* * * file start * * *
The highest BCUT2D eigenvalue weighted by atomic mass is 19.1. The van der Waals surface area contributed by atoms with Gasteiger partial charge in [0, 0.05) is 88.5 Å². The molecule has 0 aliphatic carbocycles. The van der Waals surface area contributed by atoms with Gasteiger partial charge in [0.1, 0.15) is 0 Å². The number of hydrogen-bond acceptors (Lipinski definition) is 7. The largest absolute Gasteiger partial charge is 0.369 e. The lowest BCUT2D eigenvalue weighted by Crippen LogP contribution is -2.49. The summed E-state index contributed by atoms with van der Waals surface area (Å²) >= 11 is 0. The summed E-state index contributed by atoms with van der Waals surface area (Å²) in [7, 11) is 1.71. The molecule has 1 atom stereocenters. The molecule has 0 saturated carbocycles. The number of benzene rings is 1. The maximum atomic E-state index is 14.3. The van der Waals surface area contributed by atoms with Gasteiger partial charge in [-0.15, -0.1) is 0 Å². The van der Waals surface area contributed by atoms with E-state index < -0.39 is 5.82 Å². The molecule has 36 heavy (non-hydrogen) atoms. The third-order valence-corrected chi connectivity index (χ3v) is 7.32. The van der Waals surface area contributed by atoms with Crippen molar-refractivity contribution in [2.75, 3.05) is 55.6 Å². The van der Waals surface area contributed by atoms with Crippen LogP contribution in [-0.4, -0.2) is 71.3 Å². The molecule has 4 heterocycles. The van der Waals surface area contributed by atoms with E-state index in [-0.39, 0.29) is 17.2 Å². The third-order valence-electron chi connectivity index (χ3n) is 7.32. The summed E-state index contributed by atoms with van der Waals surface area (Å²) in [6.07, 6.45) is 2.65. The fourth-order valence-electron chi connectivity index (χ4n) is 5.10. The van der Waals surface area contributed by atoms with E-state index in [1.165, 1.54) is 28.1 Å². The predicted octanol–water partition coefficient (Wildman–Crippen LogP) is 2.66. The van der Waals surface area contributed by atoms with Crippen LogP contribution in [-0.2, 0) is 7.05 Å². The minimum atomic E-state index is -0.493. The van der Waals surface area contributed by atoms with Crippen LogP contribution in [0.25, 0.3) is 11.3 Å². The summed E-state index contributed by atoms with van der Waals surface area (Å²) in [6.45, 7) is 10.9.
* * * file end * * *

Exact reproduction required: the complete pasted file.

The highest BCUT2D eigenvalue weighted by atomic mass is 19.1. The van der Waals surface area contributed by atoms with Gasteiger partial charge in [0, 0.05) is 88.5 Å². The molecule has 0 aliphatic carbocycles. The van der Waals surface area contributed by atoms with Gasteiger partial charge in [0.1, 0.15) is 0 Å². The number of hydrogen-bond acceptors (Lipinski definition) is 7. The largest absolute Gasteiger partial charge is 0.369 e. The lowest BCUT2D eigenvalue weighted by Crippen LogP contribution is -2.49. The summed E-state index contributed by atoms with van der Waals surface area (Å²) >= 11 is 0. The summed E-state index contributed by atoms with van der Waals surface area (Å²) in [7, 11) is 1.71. The molecule has 1 atom stereocenters. The molecule has 0 saturated carbocycles. The number of benzene rings is 1. The maximum atomic E-state index is 14.3. The van der Waals surface area contributed by atoms with Gasteiger partial charge in [-0.15, -0.1) is 0 Å². The van der Waals surface area contributed by atoms with E-state index < -0.39 is 5.82 Å². The molecule has 36 heavy (non-hydrogen) atoms. The third-order valence-corrected chi connectivity index (χ3v) is 7.32. The van der Waals surface area contributed by atoms with Crippen molar-refractivity contribution in [2.75, 3.05) is 55.6 Å². The van der Waals surface area contributed by atoms with Crippen LogP contribution in [-0.4, -0.2) is 71.3 Å². The molecule has 4 heterocycles. The van der Waals surface area contributed by atoms with E-state index in [-0.39, 0.29) is 17.2 Å². The third-order valence-electron chi connectivity index (χ3n) is 7.32. The summed E-state index contributed by atoms with van der Waals surface area (Å²) in [6.07, 6.45) is 2.65. The fourth-order valence-electron chi connectivity index (χ4n) is 5.10. The van der Waals surface area contributed by atoms with E-state index in [1.165, 1.54) is 28.1 Å². The predicted octanol–water partition coefficient (Wildman–Crippen LogP) is 2.66. The van der Waals surface area contributed by atoms with Crippen LogP contribution in [-0.2, 0) is 7.05 Å². The minimum atomic E-state index is -0.493. The van der Waals surface area contributed by atoms with Crippen LogP contribution in [0.25, 0.3) is 11.3 Å². The summed E-state index contributed by atoms with van der Waals surface area (Å²) in [6.45, 7) is 10.9.